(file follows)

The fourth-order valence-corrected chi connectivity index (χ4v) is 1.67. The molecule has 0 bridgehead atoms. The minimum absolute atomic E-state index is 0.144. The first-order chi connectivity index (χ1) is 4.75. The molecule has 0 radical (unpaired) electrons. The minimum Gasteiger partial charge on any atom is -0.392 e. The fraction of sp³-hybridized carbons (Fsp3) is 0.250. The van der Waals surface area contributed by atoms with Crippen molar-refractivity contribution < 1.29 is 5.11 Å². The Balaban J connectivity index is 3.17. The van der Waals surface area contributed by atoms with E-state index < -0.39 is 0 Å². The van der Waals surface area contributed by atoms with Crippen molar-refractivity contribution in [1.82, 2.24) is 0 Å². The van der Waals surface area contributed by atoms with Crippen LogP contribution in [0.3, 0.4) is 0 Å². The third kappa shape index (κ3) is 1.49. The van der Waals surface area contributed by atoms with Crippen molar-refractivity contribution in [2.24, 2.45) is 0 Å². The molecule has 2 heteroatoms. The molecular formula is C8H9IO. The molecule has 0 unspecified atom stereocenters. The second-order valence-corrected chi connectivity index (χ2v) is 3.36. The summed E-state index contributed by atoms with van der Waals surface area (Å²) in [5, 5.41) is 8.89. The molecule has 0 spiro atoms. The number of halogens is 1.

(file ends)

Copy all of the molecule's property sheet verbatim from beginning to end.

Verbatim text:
The fourth-order valence-corrected chi connectivity index (χ4v) is 1.67. The molecule has 0 bridgehead atoms. The minimum absolute atomic E-state index is 0.144. The first-order chi connectivity index (χ1) is 4.75. The molecule has 0 radical (unpaired) electrons. The minimum Gasteiger partial charge on any atom is -0.392 e. The fraction of sp³-hybridized carbons (Fsp3) is 0.250. The van der Waals surface area contributed by atoms with Crippen molar-refractivity contribution < 1.29 is 5.11 Å². The Balaban J connectivity index is 3.17. The van der Waals surface area contributed by atoms with E-state index < -0.39 is 0 Å². The van der Waals surface area contributed by atoms with Crippen molar-refractivity contribution in [1.82, 2.24) is 0 Å². The van der Waals surface area contributed by atoms with Crippen LogP contribution in [0.3, 0.4) is 0 Å². The third kappa shape index (κ3) is 1.49. The van der Waals surface area contributed by atoms with Crippen molar-refractivity contribution in [2.24, 2.45) is 0 Å². The molecule has 2 heteroatoms. The molecular formula is C8H9IO. The molecule has 0 unspecified atom stereocenters. The second-order valence-corrected chi connectivity index (χ2v) is 3.36. The summed E-state index contributed by atoms with van der Waals surface area (Å²) in [5, 5.41) is 8.89. The molecule has 0 spiro atoms. The number of halogens is 1.